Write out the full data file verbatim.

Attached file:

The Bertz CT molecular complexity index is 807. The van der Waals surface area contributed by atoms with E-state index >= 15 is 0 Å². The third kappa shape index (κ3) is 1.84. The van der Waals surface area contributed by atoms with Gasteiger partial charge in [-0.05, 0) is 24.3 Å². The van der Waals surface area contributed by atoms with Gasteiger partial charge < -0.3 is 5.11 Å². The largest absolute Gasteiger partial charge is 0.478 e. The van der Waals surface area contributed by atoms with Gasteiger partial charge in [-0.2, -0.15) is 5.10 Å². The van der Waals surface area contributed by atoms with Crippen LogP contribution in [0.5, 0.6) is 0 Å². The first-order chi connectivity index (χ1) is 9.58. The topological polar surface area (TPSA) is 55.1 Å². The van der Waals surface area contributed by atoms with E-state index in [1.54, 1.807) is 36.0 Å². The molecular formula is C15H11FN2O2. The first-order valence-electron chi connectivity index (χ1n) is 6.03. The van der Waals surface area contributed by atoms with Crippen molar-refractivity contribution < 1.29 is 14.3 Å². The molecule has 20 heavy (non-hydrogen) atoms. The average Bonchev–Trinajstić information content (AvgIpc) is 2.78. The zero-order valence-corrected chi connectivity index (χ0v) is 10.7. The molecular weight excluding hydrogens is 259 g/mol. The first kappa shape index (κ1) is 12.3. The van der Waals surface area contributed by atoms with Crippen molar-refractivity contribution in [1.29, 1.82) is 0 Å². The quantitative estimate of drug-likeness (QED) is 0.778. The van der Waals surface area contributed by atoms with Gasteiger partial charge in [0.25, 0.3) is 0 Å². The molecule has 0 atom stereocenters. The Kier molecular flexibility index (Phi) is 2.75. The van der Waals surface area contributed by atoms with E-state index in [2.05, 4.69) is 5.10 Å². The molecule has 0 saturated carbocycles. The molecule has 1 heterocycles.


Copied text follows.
The Bertz CT molecular complexity index is 807. The van der Waals surface area contributed by atoms with E-state index >= 15 is 0 Å². The third kappa shape index (κ3) is 1.84. The van der Waals surface area contributed by atoms with Gasteiger partial charge in [-0.05, 0) is 24.3 Å². The van der Waals surface area contributed by atoms with Gasteiger partial charge < -0.3 is 5.11 Å². The largest absolute Gasteiger partial charge is 0.478 e. The van der Waals surface area contributed by atoms with Gasteiger partial charge in [-0.2, -0.15) is 5.10 Å². The van der Waals surface area contributed by atoms with Crippen LogP contribution in [0.5, 0.6) is 0 Å². The first-order chi connectivity index (χ1) is 9.58. The topological polar surface area (TPSA) is 55.1 Å². The van der Waals surface area contributed by atoms with E-state index in [1.54, 1.807) is 36.0 Å². The molecular formula is C15H11FN2O2. The first-order valence-electron chi connectivity index (χ1n) is 6.03. The van der Waals surface area contributed by atoms with Crippen molar-refractivity contribution < 1.29 is 14.3 Å². The molecule has 20 heavy (non-hydrogen) atoms. The average Bonchev–Trinajstić information content (AvgIpc) is 2.78. The zero-order valence-corrected chi connectivity index (χ0v) is 10.7. The molecular weight excluding hydrogens is 259 g/mol. The first kappa shape index (κ1) is 12.3. The van der Waals surface area contributed by atoms with Crippen molar-refractivity contribution in [1.29, 1.82) is 0 Å². The quantitative estimate of drug-likeness (QED) is 0.778. The van der Waals surface area contributed by atoms with Gasteiger partial charge in [0.25, 0.3) is 0 Å². The molecule has 0 atom stereocenters. The Kier molecular flexibility index (Phi) is 2.75. The van der Waals surface area contributed by atoms with E-state index in [2.05, 4.69) is 5.10 Å². The molecule has 0 saturated carbocycles. The molecule has 1 heterocycles.